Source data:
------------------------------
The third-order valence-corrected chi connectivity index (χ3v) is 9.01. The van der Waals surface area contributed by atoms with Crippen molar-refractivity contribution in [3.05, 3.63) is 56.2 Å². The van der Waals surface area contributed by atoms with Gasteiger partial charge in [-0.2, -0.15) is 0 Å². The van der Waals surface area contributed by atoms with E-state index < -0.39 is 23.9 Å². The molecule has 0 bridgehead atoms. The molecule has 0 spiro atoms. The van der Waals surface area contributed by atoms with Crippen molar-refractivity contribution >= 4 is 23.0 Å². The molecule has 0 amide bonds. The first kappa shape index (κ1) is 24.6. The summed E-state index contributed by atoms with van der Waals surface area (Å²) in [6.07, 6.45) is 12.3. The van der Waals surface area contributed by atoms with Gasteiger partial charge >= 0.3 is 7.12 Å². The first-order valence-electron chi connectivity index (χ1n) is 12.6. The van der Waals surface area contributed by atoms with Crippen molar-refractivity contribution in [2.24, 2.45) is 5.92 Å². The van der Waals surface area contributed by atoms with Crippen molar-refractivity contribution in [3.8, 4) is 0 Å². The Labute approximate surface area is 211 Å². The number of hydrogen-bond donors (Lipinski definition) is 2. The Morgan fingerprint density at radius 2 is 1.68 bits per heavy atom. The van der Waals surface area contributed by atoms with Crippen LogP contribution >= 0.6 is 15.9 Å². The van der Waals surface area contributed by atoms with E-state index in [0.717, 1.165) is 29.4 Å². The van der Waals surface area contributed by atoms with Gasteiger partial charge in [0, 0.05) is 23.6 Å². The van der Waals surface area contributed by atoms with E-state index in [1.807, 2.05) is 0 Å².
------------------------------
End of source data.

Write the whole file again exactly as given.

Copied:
The third-order valence-corrected chi connectivity index (χ3v) is 9.01. The van der Waals surface area contributed by atoms with Crippen molar-refractivity contribution in [3.05, 3.63) is 56.2 Å². The van der Waals surface area contributed by atoms with Gasteiger partial charge in [-0.2, -0.15) is 0 Å². The van der Waals surface area contributed by atoms with E-state index < -0.39 is 23.9 Å². The molecule has 0 bridgehead atoms. The molecule has 0 spiro atoms. The van der Waals surface area contributed by atoms with Crippen molar-refractivity contribution >= 4 is 23.0 Å². The molecule has 0 amide bonds. The first kappa shape index (κ1) is 24.6. The summed E-state index contributed by atoms with van der Waals surface area (Å²) in [6.07, 6.45) is 12.3. The van der Waals surface area contributed by atoms with Gasteiger partial charge >= 0.3 is 7.12 Å². The first-order valence-electron chi connectivity index (χ1n) is 12.6. The van der Waals surface area contributed by atoms with Crippen molar-refractivity contribution in [2.24, 2.45) is 5.92 Å². The van der Waals surface area contributed by atoms with Crippen molar-refractivity contribution in [3.8, 4) is 0 Å². The Labute approximate surface area is 211 Å². The number of hydrogen-bond donors (Lipinski definition) is 2. The Morgan fingerprint density at radius 2 is 1.68 bits per heavy atom. The van der Waals surface area contributed by atoms with Crippen LogP contribution >= 0.6 is 15.9 Å². The van der Waals surface area contributed by atoms with E-state index in [0.717, 1.165) is 29.4 Å². The van der Waals surface area contributed by atoms with Gasteiger partial charge in [0, 0.05) is 23.6 Å². The van der Waals surface area contributed by atoms with E-state index in [1.807, 2.05) is 0 Å².